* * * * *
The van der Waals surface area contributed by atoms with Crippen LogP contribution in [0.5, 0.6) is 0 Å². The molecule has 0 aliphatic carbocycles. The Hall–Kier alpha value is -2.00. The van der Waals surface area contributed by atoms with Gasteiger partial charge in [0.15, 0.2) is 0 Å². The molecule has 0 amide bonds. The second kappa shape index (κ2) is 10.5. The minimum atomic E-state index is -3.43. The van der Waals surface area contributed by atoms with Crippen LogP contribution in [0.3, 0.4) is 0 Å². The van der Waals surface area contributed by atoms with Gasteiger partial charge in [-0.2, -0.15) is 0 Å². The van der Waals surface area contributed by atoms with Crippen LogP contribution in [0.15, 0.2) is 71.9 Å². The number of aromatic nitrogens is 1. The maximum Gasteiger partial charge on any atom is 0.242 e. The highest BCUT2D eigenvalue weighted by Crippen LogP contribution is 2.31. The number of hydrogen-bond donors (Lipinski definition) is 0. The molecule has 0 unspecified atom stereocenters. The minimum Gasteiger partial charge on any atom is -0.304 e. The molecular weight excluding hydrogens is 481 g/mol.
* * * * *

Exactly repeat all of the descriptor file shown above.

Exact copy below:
The van der Waals surface area contributed by atoms with Crippen LogP contribution in [0.5, 0.6) is 0 Å². The molecule has 0 aliphatic carbocycles. The Hall–Kier alpha value is -2.00. The van der Waals surface area contributed by atoms with Gasteiger partial charge in [0.15, 0.2) is 0 Å². The molecule has 0 amide bonds. The second kappa shape index (κ2) is 10.5. The minimum atomic E-state index is -3.43. The van der Waals surface area contributed by atoms with Crippen LogP contribution in [0.3, 0.4) is 0 Å². The van der Waals surface area contributed by atoms with Gasteiger partial charge in [-0.2, -0.15) is 0 Å². The van der Waals surface area contributed by atoms with Crippen LogP contribution in [0.15, 0.2) is 71.9 Å². The number of aromatic nitrogens is 1. The maximum Gasteiger partial charge on any atom is 0.242 e. The highest BCUT2D eigenvalue weighted by Crippen LogP contribution is 2.31. The number of hydrogen-bond donors (Lipinski definition) is 0. The molecule has 0 unspecified atom stereocenters. The minimum Gasteiger partial charge on any atom is -0.304 e. The molecular weight excluding hydrogens is 481 g/mol.